The overt major-key tonality, shaker percussion, sweet guitar lines, and cheery mandolin set a flowers-and-sunshine vibe that Ragan’s voice doesn’t quite fit into. It’s as powerful and rough-edged as ever, but after a couple listens the contrast between these disparate elements becomes enjoyable and sets up the third track’s change in tone.
With third track “In the Eddy,” the honeymoon period is over, the lazy water giving way to the pressing need to survive in an environment that’s slowly becoming hostile. This guitar-heavy, instrumental fingerpicking dirge evokes images of cold, dark water and inhospitable islands. A moaning pedal steel in the background warns of impending danger like so many hungry wolves.
There’s a roughness to this track that some listeners may take issue with. The occasional sparkle of an over-plucked string, sliding of fingers on wood, and fret buzz caused by imperfect depression on a fret are a constant reminder that this isn’t electronic music in the slightest. Personally, I like it, but I’m a little biased.
With “Loup Garou,” we’re treated to one of the album’s highlights. The mandolin is back, joined by a more adventurous fiddle, upbeat percussion, and—most importantly—backup vocals and guitar from Adam Faucett. This complement allows Ragan to really dig in with his buckshot growl, but the edges are smoothed off by the enveloping band of strings and percussion. Clocking in under three minutes, I found myself restarting this one over constantly at the request of my tapping heel.
This track, to me, also symbolizes when the feedback loop “clicks” and the player earns an understanding of the the crafting and survival elements, braving her first few nights. As she reflects on her acquired skills, Ragan summarizes: “These old feet and that old dog / Look to me to make food or fault / No one’s searching, so I’m not lost / I don’t cry for the paths I’ve crossed.”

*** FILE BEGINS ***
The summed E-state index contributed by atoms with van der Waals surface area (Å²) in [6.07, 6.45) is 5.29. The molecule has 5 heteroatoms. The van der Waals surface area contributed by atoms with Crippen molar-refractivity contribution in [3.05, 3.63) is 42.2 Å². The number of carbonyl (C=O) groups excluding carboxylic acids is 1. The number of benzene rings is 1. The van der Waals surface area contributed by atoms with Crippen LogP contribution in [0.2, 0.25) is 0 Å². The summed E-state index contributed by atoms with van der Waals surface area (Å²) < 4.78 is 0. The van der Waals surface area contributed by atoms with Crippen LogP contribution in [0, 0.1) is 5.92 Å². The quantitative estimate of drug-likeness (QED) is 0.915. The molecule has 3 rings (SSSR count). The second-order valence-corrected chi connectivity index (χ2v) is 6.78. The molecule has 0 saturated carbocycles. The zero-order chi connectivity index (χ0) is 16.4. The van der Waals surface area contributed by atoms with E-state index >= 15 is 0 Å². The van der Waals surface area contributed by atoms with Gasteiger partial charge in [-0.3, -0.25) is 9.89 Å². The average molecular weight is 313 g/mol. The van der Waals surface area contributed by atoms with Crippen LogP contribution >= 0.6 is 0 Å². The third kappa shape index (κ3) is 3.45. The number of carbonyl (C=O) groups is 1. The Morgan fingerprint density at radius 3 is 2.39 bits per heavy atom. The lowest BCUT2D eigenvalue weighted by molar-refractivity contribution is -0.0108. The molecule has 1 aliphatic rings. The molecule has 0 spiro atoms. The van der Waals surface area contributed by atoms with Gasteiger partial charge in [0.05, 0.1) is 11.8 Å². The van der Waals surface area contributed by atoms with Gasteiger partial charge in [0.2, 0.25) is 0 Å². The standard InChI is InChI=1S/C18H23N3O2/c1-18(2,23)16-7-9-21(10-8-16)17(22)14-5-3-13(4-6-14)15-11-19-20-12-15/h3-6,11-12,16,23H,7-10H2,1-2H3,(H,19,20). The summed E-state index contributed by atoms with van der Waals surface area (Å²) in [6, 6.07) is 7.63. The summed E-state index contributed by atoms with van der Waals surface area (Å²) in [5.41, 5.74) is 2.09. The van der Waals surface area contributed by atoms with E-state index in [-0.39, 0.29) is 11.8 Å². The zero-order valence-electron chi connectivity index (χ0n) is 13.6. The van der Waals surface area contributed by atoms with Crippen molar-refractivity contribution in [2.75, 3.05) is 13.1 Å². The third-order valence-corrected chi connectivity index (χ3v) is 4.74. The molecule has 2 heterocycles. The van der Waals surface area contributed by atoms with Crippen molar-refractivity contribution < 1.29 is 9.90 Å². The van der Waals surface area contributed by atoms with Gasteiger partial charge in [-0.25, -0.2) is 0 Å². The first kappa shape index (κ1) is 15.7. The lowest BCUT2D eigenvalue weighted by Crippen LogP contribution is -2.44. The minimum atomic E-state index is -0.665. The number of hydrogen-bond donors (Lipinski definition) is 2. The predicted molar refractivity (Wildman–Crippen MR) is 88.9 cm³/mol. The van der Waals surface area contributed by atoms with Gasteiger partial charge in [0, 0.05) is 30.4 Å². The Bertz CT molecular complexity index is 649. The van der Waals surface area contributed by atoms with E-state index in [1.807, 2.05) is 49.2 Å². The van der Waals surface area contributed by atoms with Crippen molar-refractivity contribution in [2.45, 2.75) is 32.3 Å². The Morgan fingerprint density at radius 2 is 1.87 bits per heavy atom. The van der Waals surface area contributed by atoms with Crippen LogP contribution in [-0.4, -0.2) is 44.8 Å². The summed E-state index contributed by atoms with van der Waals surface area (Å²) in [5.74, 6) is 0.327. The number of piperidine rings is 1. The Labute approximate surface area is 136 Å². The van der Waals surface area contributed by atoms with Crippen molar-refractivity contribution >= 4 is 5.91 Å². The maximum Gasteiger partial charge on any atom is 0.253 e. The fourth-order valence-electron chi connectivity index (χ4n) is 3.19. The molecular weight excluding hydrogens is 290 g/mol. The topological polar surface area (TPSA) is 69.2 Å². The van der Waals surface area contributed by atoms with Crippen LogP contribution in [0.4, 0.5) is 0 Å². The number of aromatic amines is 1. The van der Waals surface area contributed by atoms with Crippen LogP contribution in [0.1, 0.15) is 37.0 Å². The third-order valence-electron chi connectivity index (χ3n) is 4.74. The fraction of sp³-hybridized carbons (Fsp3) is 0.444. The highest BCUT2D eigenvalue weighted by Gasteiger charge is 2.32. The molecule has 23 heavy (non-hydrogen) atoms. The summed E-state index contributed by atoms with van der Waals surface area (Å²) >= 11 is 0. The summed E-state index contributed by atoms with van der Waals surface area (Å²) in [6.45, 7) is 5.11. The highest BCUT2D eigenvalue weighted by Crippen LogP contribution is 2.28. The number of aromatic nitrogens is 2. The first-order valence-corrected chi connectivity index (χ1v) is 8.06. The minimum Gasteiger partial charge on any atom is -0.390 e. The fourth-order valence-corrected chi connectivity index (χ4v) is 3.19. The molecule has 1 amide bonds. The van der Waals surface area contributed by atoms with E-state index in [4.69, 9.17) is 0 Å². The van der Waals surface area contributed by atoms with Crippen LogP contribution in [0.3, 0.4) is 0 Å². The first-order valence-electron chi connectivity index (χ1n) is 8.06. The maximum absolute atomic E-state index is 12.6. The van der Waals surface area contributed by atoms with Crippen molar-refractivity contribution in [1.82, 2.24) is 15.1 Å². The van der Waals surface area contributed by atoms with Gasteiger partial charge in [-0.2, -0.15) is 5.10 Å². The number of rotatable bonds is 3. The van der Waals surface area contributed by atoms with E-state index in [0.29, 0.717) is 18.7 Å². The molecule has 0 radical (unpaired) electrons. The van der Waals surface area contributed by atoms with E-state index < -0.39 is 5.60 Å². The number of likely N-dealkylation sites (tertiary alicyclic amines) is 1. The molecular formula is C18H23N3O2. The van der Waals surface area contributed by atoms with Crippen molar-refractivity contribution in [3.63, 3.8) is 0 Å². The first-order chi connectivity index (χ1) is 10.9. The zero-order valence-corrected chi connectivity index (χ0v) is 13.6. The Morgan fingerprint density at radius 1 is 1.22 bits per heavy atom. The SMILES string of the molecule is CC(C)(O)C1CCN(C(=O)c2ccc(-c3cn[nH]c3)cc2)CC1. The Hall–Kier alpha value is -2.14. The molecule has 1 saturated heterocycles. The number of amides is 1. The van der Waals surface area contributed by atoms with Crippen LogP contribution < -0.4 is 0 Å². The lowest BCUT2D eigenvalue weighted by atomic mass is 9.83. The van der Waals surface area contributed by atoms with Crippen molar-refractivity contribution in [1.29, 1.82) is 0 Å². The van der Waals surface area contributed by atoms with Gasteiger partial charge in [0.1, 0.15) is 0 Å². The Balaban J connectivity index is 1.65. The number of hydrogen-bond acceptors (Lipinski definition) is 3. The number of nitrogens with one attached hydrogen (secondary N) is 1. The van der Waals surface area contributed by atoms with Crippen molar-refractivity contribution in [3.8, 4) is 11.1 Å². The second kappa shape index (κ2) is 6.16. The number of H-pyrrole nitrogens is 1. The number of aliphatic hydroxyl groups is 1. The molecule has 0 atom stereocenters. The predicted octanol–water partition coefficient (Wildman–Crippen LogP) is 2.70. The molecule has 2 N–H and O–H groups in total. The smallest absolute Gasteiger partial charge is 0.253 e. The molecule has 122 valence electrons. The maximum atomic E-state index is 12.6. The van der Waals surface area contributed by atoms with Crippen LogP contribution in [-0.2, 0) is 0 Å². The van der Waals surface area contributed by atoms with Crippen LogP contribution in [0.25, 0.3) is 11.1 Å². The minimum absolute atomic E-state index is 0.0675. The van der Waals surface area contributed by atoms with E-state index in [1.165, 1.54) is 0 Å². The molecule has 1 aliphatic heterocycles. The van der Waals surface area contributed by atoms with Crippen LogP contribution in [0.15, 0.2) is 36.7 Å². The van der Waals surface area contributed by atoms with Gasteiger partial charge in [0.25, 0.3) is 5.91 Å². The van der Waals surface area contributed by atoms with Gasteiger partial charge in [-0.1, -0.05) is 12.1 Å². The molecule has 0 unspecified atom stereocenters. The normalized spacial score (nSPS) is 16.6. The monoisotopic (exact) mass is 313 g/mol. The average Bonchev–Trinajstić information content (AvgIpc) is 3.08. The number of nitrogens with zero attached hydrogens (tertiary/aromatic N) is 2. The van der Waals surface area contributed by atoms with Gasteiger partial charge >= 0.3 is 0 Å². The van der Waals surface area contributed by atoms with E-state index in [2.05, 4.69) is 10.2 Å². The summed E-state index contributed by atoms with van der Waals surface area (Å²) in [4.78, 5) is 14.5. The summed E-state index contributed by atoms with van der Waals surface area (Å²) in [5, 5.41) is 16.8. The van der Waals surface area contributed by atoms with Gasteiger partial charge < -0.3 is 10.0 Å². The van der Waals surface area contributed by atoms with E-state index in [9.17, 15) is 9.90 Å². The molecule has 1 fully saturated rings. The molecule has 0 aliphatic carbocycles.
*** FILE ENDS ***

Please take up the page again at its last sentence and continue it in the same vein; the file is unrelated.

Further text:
Oh, and did I mention there’s a didgeridoo?
The next track, “Spanish Moss,” features a dance-like three-step tempo in a minor mode, and some of the album’s first slightly distorted guitars can be heard punctuating the suite with double-stops. But it’s far from rock’n’roll, relying on a rambunctious but traditionally beautiful lead violin to set a tone of yearning and desperation (no surprise, as it was written by Joe Gaunt, the group’s fiddle player). Yet despite swelling to almost orchestral levels of existential pining, it fails to really stand out, almost serving as an intermission for the next half of the album.
With “Landsick,” we’re back into rompin’, foot stompin’ territory. This highlight track is probably the most upbeat and rock-centric offering on the album, with the guitars’ percussive palm muting and forays into lead picking propping up Ragan’s return to the musical front via languishing, searching vocals. Smart use of stop-time and contrasting dynamics give the track a stop-and-go feel akin to a river’s mix of rocky rapids and gentle dawdling.
Hits on offbeats crush the earlier consistency of rhythm and mandolin rambling, giving a real feeling of motion and progression. My only complaint is that Ragan’s belting vocals are delivered with such intensity, their blue-note slides occasionally sound like mistakes.